Presidential Race
4:09 am
Sat February 25, 2012

On Romney's Michigan Tour, A Change Of Pace

Originally published on Thu March 29, 2012 2:18 pm

Mitt Romney is on a bus tour across Michigan, hoping to win the votes of the state where he grew up. With primary day on Tuesday, Romney seems to have closed the gap in polls with Rick Santorum.

This trip has the feel of those early days campaigning back in New Hampshire, before any votes were actually cast: the long bus rides, the snowy landscape, even the impromptu restaurant drop-ins.

One restaurant in Mount Clemens, Mich., is aptly named "The Mitt." Owner Ken Leonard says he chose the name for the shape of Michigan; the state looks roughly like a catcher's mitt. Then a blogger in town had an idea: Romney should stop by the new restaurant that shares his name.

Leonard emailed the campaign, and a few days later, the blue Romney bus pulled up outside.

"I know this is an exciting race for you guys. It's fun to be in the middle of this race," Romney said. "I'm planning on winning, by the way."

The owners gave him a T-shirt that says "Mitt Happens."

This kind of retail politicking has not been a big part of Romney's repertoire lately.

Many of the states that have voted recently are just too large to shake everyone's hand. In fact, Romney started his Michigan day in Detroit, with a big speech in an even bigger venue.

He spoke on the football field where the Detroit Lions play. The applause came from a crowd of 1,200 in a venue built for 65,000. His campaign billed this economic speech as a major policy rollout, but almost all the policies on his list had been revealed earlier in the race.

"Let's get a tax policy that encourages growth and investment and doesn't just penalize people for being successful," he said.

Romney's last stop of the day was in Kalamazoo, at Western Michigan University. He reminded supporters of his deep family roots in the state, sharing a story about how his "frugal" father checked all over the state for the best deal on a gravesite before settling on Brighton.

He seemed loose and comfortable. After the speech, he spent half an hour taking questions from the audience, which is almost unheard of for Romney.

"I know you really want the nomination in Michigan because since I came home on Monday, I have received nine phone calls," said audience member Pat Siboda.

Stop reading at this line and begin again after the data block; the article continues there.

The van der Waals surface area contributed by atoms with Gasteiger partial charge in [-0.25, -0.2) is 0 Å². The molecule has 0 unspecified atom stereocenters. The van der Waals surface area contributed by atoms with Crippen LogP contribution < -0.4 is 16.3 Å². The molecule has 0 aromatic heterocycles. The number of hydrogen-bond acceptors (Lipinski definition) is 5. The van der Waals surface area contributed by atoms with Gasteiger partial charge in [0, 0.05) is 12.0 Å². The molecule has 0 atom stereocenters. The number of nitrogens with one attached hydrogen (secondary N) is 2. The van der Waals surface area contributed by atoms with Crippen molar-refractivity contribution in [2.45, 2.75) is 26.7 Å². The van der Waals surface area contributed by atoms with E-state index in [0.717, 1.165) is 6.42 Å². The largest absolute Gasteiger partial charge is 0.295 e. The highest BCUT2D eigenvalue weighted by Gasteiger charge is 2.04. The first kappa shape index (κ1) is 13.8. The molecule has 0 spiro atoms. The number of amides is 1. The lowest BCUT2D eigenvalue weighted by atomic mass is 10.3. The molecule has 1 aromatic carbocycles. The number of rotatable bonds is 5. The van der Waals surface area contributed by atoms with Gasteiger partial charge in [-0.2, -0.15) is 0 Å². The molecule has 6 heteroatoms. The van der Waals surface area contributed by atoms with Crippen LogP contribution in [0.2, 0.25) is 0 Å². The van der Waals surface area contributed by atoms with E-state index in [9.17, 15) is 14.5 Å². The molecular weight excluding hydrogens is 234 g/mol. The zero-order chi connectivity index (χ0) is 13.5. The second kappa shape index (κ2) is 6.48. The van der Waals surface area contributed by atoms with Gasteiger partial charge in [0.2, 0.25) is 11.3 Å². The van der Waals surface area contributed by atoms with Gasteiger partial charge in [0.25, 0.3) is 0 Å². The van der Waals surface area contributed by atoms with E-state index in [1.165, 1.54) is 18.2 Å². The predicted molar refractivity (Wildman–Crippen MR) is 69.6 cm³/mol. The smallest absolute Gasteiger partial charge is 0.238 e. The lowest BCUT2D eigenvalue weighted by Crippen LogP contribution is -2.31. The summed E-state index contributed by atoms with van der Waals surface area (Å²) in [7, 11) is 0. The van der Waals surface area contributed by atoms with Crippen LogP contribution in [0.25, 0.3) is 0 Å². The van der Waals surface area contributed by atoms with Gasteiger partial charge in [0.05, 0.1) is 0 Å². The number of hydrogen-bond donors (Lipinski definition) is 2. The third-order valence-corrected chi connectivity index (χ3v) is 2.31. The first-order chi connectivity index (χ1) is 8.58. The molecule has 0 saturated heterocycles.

She introduced herself as a mother and grandmother, then accused Romney of flip-flopping on abortion.

"You know, you turned your back on your Mormon religion's pro-life stance," Siboda said, "just like Ted Kennedy and Nancy Pelosi did — betrayed their Catholic faith."

He said the pro-life community should be happy that he saw the error of his ways.

"We need people who recognize that pro-life is the way to go, and we're getting more and more people joining our cause as time goes on," he said.

This is a sign of the challenges Romney still has to overcome here in his home state. Gary Gabry, an attorney who supports Romney, is not at all surprised that Romney faces a serious threat from Santorum.

"In my previous life, I was an elected official. I was a prosecutor up in Ionia County," he says, "and in the Republican primary there is a very vocal, very active, a very conservative element that is, even in my opinion, somewhat to the right of the right."

Romney's bus tour continues Saturday with three stops across Michigan. It was a recipe for success in New Hampshire six weeks ago. Now he hopes these ingredients will help him cook up a similar victory here on Tuesday.

Copyright 2013 NPR. To see more, visit http://www.npr.org/.

Transcript

SCOTT SIMON, HOST:

This is WEEKEND EDITION from NPR News. I'm Scott Simon. The fight for the Republican presidential nomination is settled firmly in Michigan this weekend, with only three days left before the primary there. Former Governor Mitt Romney appears to be closing the gap with Rick Santorum. Mr. Romney's on a bus tour across Michigan, hoping to win a little love - or at least the votes in the state where he grew up. NPR's Ari Shapiro is on the road with the Romney campaign.